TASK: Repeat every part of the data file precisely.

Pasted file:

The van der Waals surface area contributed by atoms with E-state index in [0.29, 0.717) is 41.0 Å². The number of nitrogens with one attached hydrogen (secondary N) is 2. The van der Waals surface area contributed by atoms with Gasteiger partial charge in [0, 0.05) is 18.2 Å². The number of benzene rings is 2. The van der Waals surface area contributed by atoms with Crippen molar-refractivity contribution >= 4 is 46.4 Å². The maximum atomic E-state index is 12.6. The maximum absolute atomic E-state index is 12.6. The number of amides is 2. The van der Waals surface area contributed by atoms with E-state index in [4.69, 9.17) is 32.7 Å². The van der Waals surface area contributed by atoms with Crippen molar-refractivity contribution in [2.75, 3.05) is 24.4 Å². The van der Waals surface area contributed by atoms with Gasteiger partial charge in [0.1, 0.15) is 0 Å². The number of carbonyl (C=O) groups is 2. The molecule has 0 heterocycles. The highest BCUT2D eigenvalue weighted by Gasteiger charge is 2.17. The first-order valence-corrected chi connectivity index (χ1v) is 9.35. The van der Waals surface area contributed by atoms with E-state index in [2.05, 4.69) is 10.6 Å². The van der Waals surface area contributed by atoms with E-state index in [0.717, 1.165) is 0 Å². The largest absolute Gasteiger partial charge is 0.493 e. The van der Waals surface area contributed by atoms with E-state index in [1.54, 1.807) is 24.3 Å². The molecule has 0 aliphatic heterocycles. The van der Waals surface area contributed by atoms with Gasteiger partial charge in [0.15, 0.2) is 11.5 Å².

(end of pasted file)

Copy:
The van der Waals surface area contributed by atoms with E-state index in [0.29, 0.717) is 41.0 Å². The number of nitrogens with one attached hydrogen (secondary N) is 2. The van der Waals surface area contributed by atoms with Gasteiger partial charge in [0, 0.05) is 18.2 Å². The number of benzene rings is 2. The van der Waals surface area contributed by atoms with Crippen molar-refractivity contribution >= 4 is 46.4 Å². The maximum atomic E-state index is 12.6. The maximum absolute atomic E-state index is 12.6. The number of amides is 2. The van der Waals surface area contributed by atoms with E-state index in [4.69, 9.17) is 32.7 Å². The van der Waals surface area contributed by atoms with Crippen molar-refractivity contribution in [2.75, 3.05) is 24.4 Å². The van der Waals surface area contributed by atoms with Gasteiger partial charge in [0.1, 0.15) is 0 Å². The number of carbonyl (C=O) groups is 2. The molecule has 0 heterocycles. The highest BCUT2D eigenvalue weighted by Gasteiger charge is 2.17. The first-order valence-corrected chi connectivity index (χ1v) is 9.35. The van der Waals surface area contributed by atoms with E-state index in [2.05, 4.69) is 10.6 Å². The van der Waals surface area contributed by atoms with E-state index in [0.717, 1.165) is 0 Å². The largest absolute Gasteiger partial charge is 0.493 e. The van der Waals surface area contributed by atoms with E-state index in [1.54, 1.807) is 24.3 Å². The molecule has 0 aliphatic heterocycles. The van der Waals surface area contributed by atoms with Gasteiger partial charge in [0.15, 0.2) is 11.5 Å².